Lift up the name of the Lord

Psalm 34:1-10; Hebrews 2:17-18

The occasion that prompted the writing of this psalm came when David “changed his behavior before Abimelech.” When David was being hotly pursued by Saul, he fled his country for refuge among the Philistines.

Fearing Saul, David came to Gath, the hometown of Goliath and perhaps the worst possible place for him to be at the time. Servants of Achish, king of Gath, recognized David and his identity was immediately made known to the king.

David was afraid Achish might capture him and deliver him to Saul, so he began to act like a madman. Achish wanted nothing to do with David who soon departed unharmed.

Back in his own country, David praised the Lord for safely delivering him from the people who would have harmed him. David said he would continually bless, or praise, the Lord. Praise, David said, “shall continually be in my mouth.” In other words, he would openly and publicly praise the Lord.

David’s desire was that other people would join him in praising the Lord. Hearing how the Lord delivered David would excite and encourage other people to acknowledge the Lord’s goodness in their lives. “Let us exalt his name together,” David said.

“They looked unto him, and were lightened,” he said. How many of us have humbly looked to the Lord for strength and forgiveness, and have been freely given both? Our burdens have been lovingly lightened many times by the Lord.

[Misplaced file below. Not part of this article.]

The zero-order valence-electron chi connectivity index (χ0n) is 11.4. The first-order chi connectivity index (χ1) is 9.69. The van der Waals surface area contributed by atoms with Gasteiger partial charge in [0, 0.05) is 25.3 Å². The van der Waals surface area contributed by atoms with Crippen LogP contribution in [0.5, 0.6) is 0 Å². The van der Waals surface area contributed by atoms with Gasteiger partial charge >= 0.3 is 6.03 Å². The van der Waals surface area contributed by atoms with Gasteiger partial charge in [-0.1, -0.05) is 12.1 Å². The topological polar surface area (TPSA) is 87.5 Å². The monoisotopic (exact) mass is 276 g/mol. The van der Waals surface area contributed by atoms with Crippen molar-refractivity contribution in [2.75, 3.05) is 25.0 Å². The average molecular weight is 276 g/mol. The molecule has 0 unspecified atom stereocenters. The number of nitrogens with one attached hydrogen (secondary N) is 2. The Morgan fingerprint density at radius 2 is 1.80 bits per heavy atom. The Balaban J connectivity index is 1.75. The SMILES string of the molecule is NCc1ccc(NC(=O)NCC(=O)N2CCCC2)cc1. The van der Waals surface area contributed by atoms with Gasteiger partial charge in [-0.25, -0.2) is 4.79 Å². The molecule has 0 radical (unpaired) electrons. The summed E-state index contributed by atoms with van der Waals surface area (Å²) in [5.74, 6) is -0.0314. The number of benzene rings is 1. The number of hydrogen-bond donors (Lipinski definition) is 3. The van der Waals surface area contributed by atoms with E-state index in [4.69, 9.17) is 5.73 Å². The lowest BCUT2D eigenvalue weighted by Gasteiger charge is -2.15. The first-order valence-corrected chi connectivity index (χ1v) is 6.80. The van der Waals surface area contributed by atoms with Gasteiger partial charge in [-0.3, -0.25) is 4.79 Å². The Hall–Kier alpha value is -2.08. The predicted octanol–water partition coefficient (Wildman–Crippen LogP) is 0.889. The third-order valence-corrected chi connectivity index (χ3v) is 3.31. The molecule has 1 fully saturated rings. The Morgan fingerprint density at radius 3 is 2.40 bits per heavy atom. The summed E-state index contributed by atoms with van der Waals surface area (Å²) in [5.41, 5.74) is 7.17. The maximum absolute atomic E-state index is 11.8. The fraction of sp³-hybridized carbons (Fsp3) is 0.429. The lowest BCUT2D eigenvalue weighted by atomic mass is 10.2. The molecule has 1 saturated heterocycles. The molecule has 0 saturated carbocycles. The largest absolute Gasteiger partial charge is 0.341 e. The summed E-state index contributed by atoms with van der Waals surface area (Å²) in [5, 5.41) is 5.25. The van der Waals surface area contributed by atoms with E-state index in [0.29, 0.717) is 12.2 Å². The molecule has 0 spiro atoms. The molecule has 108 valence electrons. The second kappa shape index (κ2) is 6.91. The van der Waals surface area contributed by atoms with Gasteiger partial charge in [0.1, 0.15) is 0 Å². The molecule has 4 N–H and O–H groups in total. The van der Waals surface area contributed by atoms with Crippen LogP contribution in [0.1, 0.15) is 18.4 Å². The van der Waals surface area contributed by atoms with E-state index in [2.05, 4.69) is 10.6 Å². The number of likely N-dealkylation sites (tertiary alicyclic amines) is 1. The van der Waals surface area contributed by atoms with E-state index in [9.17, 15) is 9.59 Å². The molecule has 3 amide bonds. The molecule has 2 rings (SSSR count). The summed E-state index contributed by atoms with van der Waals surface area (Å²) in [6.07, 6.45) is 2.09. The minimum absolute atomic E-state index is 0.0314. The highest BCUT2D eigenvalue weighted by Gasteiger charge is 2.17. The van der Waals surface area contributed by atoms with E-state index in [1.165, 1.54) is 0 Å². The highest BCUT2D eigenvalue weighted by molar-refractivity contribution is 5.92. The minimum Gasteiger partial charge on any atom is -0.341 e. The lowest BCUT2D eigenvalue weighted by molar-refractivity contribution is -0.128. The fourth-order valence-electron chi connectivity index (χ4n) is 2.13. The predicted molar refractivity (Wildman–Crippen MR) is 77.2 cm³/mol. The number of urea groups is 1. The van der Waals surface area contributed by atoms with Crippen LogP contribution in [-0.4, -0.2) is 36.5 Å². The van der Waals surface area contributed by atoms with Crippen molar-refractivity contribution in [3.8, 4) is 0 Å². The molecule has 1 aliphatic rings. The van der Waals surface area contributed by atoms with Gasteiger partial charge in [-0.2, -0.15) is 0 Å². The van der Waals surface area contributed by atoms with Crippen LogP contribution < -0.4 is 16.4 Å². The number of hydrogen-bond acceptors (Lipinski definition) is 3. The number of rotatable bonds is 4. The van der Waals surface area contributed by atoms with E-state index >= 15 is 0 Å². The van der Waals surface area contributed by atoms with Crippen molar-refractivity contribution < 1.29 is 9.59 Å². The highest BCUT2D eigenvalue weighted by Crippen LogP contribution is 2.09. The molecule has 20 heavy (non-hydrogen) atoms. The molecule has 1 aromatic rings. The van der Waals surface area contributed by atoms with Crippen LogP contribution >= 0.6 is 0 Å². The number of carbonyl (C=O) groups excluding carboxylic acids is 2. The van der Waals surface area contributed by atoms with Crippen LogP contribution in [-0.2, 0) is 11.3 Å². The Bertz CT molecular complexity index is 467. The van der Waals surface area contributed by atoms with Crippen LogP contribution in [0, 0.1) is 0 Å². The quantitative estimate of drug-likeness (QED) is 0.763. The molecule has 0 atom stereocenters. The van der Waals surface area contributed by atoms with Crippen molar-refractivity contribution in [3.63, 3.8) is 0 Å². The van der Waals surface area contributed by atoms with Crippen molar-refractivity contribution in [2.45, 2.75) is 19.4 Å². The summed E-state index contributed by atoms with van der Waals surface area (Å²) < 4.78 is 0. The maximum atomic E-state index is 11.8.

David said the “poor man cried, and the Lord heard him, and saved him out of all his troubles.” In the deepest humility, this man cried out and the Lord responded to his prayer. We must come in brokenness to the Lord. “The sacrifices of God are a broken spirit: a broken and a contrite heart, O God, thou wilt not despise.” (Psalm 51:17)

David invites everyone to “taste and see that the Lord is good.” A person may acknowledge the Lord’s goodness but not truly realize His goodness until he consciously experiences a relationship with his Creator. We must taste for ourselves and discover the Lord’s goodness.

The writer of Hebrews tells how the Lord Jesus Christ loved us so much by becoming a “merciful and faithful high priest in things pertaining to God, to make reconciliation for the sins of the people.” Christ became like us so he could be our merciful high priest.

He is merciful to see and understand us in every trial we go through. If He had not taken our nature upon Himself, He would not know how to lovingly take pity on us. As our high priest Jesus is always faithful to His office because He is qualified in every way. In dying for our sins, Christ Jesus reconciled us to God. Without Christ there would be no reconciliation.

No one has ever suffered more than Christ Jesus, and He knew temptation to an extent that we will never know in our own lives.

In everything He has done for us, Jesus is supremely able to relieve us even in times when we face temptation. Why would anyone reject His love? Taste and see that He is good.

The Sunday school lesson is written by Ed Wilcox, pastor of Centerville Baptist Church. He can be reached at [email protected]

The Sunday school lesson is written by Ed Wilcox, pastor of Centerville Baptist Church. He can be reached at [email protected]